The word cinquain comes from the Latin word for five. A cinquain must have five lines, but it can have many different variations, each with its own specific pattern. The pattern I chose for my creative writing class looks like this:
ADJECTIVE – ADJECTIVE
ING VERB – ING VERB – ING VERB
FOUR WORD PHRASE
SYNONYM OF TOPIC
My current class hasn't done this exercise yet, but here are some of the cinquains my students wrote last year:
Try writing your own cinquains (or teaching your class about them) with this free, printable worksheet similar to what I used. (Send me your cinquains if you like. I'm a greedy poetry monster.)
Every Tuesday my class does creative writing, and I like to experiment with different forms of poetry. A few weeks ago we wrote color poems.
Choose a color, any color. (We used the names on our crayons to help our selection.)
Think about your five senses: how does this color look, smell, taste, sound? How does the color make you feel? Arrange your sense details into poem form.
My students seemed to enjoy the assignment and their poems turned out wonderfully. I typed and printed them, everyone chose background paper to match their color, and we hung them on the lunchroom walls (otherwise knows as the Hall of Fame.)
Here are a few of my student's poems:
Here is a free, downloadable worksheet with a process similar to the way we created our poems. I gave the kids freedom to arrange lines as they pleased, and one student even chose to include a set of rhyming lines.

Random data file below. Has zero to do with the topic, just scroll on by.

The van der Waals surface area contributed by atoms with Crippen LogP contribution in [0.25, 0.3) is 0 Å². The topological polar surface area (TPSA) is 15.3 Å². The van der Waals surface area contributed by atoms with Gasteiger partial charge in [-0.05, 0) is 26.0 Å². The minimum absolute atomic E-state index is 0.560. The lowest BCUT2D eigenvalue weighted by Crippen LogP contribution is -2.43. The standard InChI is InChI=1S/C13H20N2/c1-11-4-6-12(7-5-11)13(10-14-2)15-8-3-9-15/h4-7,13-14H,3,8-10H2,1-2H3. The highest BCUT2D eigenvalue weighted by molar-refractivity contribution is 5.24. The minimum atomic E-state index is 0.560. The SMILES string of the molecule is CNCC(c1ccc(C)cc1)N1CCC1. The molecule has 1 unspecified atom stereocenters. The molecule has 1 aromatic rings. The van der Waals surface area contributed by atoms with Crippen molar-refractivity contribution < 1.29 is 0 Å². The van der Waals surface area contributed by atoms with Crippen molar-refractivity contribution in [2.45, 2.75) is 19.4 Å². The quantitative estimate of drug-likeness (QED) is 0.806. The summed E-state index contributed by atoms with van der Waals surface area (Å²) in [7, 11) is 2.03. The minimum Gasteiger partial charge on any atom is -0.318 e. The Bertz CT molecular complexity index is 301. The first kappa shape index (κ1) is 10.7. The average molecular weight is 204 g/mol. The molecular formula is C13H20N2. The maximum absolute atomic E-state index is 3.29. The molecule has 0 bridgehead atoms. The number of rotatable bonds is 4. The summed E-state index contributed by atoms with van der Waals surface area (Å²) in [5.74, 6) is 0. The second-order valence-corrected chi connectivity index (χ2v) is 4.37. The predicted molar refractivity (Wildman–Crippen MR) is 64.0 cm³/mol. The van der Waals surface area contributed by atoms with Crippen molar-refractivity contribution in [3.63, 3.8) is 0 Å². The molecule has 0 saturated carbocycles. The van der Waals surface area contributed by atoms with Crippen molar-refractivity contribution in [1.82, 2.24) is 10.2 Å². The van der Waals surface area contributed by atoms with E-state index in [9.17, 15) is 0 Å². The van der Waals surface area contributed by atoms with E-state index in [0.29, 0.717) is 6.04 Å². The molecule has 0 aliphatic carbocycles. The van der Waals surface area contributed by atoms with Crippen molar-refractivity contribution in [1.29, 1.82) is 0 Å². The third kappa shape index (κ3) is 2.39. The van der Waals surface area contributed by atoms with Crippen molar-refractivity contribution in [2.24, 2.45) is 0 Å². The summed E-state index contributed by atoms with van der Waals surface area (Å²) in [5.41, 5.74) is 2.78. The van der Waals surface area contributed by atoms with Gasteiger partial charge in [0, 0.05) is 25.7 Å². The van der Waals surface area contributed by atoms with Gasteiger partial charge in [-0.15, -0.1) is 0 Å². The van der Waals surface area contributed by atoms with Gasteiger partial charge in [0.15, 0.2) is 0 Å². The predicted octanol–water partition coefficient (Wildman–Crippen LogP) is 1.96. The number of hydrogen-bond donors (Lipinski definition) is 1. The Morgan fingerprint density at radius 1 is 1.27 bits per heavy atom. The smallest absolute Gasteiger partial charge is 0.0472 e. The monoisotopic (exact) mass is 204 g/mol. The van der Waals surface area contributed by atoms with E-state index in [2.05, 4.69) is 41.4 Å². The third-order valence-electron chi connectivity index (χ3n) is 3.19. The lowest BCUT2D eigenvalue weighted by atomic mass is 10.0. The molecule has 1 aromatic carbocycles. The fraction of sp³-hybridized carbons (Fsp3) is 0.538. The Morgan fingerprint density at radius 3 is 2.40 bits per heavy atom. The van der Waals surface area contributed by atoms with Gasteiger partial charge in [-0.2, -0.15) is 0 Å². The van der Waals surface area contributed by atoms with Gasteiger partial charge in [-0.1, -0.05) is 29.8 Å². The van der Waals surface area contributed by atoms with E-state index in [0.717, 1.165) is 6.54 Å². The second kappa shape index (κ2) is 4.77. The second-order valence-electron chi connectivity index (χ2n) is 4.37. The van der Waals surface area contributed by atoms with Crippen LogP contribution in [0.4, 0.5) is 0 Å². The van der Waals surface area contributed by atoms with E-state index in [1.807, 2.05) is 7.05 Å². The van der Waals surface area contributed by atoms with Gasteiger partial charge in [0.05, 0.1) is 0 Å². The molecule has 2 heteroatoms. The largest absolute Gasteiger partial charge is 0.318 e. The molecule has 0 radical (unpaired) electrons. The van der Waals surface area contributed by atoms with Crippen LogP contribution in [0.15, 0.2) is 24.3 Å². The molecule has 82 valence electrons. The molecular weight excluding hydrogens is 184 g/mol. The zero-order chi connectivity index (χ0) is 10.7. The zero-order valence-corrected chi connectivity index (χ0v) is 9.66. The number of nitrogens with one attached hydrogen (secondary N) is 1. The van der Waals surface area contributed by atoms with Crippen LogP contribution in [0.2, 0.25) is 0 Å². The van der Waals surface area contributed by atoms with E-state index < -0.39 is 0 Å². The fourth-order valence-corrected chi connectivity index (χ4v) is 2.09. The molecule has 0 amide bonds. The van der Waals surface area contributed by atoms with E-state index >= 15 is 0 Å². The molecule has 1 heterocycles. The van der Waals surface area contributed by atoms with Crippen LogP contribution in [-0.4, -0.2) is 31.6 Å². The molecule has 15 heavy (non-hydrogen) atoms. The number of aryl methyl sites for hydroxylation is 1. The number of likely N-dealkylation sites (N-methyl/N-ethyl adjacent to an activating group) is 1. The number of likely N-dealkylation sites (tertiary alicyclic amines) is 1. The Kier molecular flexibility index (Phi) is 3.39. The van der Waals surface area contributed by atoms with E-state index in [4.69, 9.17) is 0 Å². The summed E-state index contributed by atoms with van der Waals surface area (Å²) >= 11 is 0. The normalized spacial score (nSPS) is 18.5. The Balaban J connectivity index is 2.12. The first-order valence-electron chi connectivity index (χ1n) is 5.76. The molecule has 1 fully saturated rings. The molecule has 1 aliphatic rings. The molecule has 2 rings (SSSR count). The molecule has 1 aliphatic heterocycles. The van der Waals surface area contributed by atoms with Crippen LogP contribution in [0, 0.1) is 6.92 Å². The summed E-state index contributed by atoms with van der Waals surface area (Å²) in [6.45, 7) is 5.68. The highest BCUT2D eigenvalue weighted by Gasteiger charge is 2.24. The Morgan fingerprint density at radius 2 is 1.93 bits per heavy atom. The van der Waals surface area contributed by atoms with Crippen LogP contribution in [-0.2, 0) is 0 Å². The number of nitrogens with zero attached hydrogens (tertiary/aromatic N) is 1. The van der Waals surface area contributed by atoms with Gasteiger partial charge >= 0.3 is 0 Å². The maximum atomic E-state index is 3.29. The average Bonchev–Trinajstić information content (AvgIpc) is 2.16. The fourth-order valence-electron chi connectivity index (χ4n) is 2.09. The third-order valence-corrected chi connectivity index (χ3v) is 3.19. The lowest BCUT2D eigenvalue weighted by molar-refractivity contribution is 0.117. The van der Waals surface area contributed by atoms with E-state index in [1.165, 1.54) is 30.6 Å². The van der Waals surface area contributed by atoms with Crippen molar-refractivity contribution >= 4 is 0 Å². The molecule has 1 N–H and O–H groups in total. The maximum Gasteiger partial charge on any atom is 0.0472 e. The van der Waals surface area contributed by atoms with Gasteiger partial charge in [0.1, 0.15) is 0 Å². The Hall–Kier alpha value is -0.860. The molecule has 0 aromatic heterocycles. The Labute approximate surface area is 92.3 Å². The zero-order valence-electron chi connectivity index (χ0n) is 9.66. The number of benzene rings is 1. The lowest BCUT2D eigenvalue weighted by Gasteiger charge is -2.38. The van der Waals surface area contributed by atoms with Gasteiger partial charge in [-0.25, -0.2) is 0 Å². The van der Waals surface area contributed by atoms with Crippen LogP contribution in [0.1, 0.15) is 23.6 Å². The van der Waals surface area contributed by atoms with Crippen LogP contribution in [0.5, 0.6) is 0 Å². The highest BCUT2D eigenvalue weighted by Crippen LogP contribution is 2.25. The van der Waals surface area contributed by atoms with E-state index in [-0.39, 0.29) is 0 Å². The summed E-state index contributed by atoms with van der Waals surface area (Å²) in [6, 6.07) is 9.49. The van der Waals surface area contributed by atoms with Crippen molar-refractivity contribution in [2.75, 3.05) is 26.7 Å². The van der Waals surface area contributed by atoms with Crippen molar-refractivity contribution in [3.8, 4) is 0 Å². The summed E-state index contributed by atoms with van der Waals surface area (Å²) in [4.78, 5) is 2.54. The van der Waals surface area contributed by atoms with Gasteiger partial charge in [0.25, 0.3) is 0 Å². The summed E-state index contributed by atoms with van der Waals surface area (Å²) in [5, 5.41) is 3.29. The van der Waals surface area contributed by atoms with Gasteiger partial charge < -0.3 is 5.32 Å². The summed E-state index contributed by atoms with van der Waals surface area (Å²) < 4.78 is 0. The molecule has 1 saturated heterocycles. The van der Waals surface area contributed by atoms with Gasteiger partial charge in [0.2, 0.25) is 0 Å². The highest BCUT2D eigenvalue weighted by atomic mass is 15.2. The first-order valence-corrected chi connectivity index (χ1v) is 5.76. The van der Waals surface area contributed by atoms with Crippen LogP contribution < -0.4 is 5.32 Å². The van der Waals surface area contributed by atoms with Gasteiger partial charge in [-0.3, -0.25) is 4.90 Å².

Now, color away. The world could use some poetry and whimsy about now.
Last winter I read about a poetry contest for kids, sponsored by the Poetry Society of Virginia. I suggested my students try for it, but only two kids submitted in time. In March, the president of the society contacted me with the news that one of my students had won honorable mention in his age category for his poem titled "The Mountains Are for Me." They said they had a lot of poems in that particular category, but "The Mountains Are for Me" topped the majority. How exciting is that!
The win kind of got lost in the whole covid/homeschool mess, unfortunately, but last week a large manila envelope arrived in our school mailbox. I opened it to find a certificate for honorable mention in the contest. I hadn’t realized there’d be an official certificate, so I was excited to send it home to my now former student.
This is our school's first brush with literary fame, but maybe it's not the last. I've had the privilege of teaching some amazing writers who I believe will go on to do great things. I'll be the hoarse-from-cheering person on the sidelines, the one with sore-from-clapping hands.
Without further ado, here is the winning poem, used with the author's permission:
Sigh. I'm a loyal prairie girl but he almost convinces me.
I especially like the strong verb choices in the first stanza and the use of repetition. (I'm a sucker for random, well used repetition. "Stopping by Woods on a Snowy Evening" anyone?)
Another thing I love is how the prairie has a big sky, but the mountains own the sky. (Again, I'm a prairie girl, but I still appreciate the argument.)
Any kids reading this post? Try your hand at poetry. Send it to me, if you like. I'll be posting some poem worksheets over the next months, things I use in my classroom. Submit your poems to contests, write in your super-secret notebook, share a poem with friends... writing isn't a gift unless you use it. :)
On another topic, the October issue of Cricket is now available free online, for those of you who've asked where you can read "Stork Time" in its entirety. (Scroll down to page 24 for my story.)